Now for some of the showpieces of the sky. 

The Pleiades

First, look below Perseus and you will see a tiny group of stars which is called the Pleiades (pronounced ‘Ply-a-deez’). The individual stars are not bright but together they are unmistakable. Try to count them. Here’s a clue – they are also known as the Seven Sisters. 

Actually, there are many more than seven, and if you have binoculars do take a look at them as you’ll be able to see dozens. This is a young cluster of stars, recently formed – by which we mean within the past few million years.

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How to find the Pleiades starting from Perseus
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How the Pleiades appear through large binoculars in a dark sky

The Double Cluster

Between Perseus and Cassiopeia is a much fainter but richer cluster, or rather a pair of clusters, called the Double Cluster. You’ll need a dark sky to see these properly, and while they are visible with the naked eye in a good country sky as a fuzzy patch, they really come into their own with binoculars or a small telescope. There are literally thousands of stars here.

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The Double Cluster lies between Perseus and Cassiopeia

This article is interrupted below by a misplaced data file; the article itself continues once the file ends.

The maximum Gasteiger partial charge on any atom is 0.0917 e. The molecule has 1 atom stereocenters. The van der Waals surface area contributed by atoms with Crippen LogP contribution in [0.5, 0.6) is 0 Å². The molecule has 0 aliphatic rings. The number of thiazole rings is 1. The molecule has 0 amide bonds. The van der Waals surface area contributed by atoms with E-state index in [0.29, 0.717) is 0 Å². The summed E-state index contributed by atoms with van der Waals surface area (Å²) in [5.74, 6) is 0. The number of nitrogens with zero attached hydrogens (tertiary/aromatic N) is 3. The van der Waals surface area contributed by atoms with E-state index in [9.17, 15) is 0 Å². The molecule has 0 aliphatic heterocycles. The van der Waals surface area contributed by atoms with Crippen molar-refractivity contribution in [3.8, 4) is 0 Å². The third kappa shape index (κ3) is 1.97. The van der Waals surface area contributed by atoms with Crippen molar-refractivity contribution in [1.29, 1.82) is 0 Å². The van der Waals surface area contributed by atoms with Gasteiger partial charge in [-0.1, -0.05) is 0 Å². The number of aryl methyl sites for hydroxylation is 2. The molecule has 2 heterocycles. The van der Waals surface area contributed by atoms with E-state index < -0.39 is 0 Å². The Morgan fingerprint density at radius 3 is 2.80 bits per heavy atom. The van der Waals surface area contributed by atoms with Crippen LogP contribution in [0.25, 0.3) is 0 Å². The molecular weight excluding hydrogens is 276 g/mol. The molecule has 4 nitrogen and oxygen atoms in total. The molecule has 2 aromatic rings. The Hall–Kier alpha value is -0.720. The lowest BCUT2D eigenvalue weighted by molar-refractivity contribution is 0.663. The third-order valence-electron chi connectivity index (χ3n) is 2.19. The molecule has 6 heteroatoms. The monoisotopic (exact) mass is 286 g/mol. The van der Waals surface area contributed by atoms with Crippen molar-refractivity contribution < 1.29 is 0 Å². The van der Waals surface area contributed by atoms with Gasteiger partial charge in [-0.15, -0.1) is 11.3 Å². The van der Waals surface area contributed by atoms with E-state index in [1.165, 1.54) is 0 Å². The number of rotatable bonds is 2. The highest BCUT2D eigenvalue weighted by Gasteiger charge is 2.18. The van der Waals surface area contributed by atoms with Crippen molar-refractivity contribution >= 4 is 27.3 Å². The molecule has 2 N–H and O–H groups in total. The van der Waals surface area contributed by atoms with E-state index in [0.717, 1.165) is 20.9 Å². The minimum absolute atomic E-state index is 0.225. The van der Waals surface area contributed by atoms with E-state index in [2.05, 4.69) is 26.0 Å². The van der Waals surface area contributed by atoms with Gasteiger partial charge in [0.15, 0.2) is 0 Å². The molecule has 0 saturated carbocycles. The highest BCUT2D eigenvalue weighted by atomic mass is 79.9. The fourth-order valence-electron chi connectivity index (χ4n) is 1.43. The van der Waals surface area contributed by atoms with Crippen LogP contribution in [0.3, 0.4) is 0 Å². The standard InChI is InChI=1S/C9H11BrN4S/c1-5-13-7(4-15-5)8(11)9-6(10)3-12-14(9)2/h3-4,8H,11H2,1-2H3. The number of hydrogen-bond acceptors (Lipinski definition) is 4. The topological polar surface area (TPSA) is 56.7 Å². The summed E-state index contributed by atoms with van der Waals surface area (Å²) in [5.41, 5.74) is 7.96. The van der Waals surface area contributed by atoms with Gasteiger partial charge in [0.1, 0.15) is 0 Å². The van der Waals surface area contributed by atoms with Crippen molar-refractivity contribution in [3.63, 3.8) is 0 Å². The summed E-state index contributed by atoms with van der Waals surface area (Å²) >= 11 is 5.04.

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Closeup of the Double Cluster

The Andromeda Galaxy

This is the most distant object you can usually see with the naked eye. It’s another galaxy, like our own Milky Way, 2½ million light years away. That means that its light took 2½ million years to get here before it struck your retina. It can be seen with the naked eye from a good country sky and with binoculars even from city centres on really clear nights. 

To find it, start with the Square of Pegasus and count two stars to the left and two stars up, as shown here. Or you can draw a diagonal through the Square and get to roughly the right spot.

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To find the Andromeda Galaxy, count two stars along from the top left of the Square of Pegasus, then two stars up. It lies near the top star

There’s a trick to seeing it if it doesn’t show up straight away, one that astronomers use all the time to see faint objects. This is called averted vision, and it means looking slightly away from the object itself rather than directly at it. You don’t see as much detail, but it shows up well enough that you can see that it is an oval of light.

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How the Andromeda Galaxy appears in large binoculars in a dark sky

Actually, all you see in most cases is the brightest central part rather than the outer arms of the galaxy, but in truly dark skies it appears quite large. Being a galaxy, it contains not just thousands of stars like the Double Cluster, which is within our own Milky Way galaxy, but maybe a hundred billion or more. It is roughly a twin of our own galaxy, and is a spiral galaxy seen inclined to our line of sight.

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Long-exposure photo of the Andromeda Galaxy. Photo: Ian King

Last Updated: 2020-12-30 22:48:56